According to the Labor Contract Law in Argentina, there are certain rights and obligations that must be followed by employers as well as employees in the country. The following is a brief outline of some of the aspects that this law incorporates:
An individual who begins employment voluntary in return for compensation from the person of company they are employed by constitutes an employment contract according to the Labor Contract Law. It is therefore important that employees are aware of their rights and obligations with regards to their employment contract. All the responsibilities and tasks of the employee, as well their salary and obligations are outlined in their employment contract.
Each working individual is required to work a minimum of 8 hours a day, with the maximum hours being 48 hours a week.
All employees are entitled to receive an annual bonus in June as well as December every year. This is according to the Law No. 23,041 and the Regulatory Decree No. 1.078/84. The bonus is based on 50% of the highest month’s salary of the employees and must be paid annually in two installments – end of June and end of December.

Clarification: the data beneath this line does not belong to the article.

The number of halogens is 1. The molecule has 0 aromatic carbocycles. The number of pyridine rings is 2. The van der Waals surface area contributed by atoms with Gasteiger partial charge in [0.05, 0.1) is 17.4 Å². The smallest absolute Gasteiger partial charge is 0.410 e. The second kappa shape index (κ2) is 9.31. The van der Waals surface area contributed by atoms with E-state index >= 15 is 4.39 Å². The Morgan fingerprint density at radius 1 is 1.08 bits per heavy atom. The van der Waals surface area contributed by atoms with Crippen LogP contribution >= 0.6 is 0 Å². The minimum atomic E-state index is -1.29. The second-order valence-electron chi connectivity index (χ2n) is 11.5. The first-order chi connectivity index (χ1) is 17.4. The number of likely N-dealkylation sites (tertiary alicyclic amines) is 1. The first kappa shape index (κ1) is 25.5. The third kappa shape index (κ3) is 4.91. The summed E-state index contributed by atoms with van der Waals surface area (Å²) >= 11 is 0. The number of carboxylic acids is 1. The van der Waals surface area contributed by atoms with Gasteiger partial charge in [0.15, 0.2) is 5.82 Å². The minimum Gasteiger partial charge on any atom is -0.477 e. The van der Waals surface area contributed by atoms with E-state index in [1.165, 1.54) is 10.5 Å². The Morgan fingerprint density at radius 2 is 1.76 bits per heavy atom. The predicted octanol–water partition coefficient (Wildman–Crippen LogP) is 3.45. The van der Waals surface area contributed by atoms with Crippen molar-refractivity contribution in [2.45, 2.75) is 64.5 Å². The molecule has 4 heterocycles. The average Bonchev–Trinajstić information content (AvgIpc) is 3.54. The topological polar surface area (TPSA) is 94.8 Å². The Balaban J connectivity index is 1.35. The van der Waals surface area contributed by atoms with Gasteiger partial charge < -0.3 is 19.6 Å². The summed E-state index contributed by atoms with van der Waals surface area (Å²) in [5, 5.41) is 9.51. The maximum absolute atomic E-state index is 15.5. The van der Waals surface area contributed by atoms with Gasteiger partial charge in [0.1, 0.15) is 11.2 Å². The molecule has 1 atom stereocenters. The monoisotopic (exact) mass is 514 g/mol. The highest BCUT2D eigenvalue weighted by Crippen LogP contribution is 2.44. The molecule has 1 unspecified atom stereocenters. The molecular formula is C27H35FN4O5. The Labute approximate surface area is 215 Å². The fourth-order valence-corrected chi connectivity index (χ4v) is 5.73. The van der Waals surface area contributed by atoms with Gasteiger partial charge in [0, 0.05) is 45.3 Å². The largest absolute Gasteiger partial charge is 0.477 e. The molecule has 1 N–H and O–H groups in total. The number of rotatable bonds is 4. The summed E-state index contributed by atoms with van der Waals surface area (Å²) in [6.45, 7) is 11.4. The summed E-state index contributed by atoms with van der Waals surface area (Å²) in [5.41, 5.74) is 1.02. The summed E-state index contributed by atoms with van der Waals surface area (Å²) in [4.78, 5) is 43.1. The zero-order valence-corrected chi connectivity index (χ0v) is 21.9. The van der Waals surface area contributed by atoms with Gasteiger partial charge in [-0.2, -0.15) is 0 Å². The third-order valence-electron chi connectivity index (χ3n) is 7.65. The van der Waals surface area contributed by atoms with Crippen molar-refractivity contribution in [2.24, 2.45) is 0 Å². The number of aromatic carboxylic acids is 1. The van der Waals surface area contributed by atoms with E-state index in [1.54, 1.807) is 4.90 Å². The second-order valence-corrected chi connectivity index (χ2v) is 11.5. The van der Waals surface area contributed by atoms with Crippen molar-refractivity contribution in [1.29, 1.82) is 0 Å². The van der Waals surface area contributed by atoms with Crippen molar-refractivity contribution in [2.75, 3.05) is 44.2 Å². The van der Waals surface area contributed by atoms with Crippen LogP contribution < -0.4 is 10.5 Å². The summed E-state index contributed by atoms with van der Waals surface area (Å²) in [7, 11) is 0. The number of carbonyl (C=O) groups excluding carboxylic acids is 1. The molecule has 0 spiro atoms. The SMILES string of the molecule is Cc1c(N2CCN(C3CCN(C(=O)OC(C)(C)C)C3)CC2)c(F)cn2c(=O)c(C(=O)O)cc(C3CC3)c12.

The annual leave of each employee is dependent on the number of years they have been part of the labor force in Argentina. The primary purpose of annual leave is to ensure that all individuals maintain a good physical and psychological state. According to Argentinean Law, the annual leave is as follows:
Less than 5 years: 14 days
Between 5-10 years: 21 consecutive days
Between 10-20 days: 28 days
More than 20 years: 35 days
Female workers are not allowed to work for the 45 days leading up to the birth of their child, and up to 45 days after giving birth – totally to 90 days leave. In the event that the mother opts for fewer days before birth, the added leave days are included to after birth leave; however the mother cannot work for 30 days before the birth of the baby.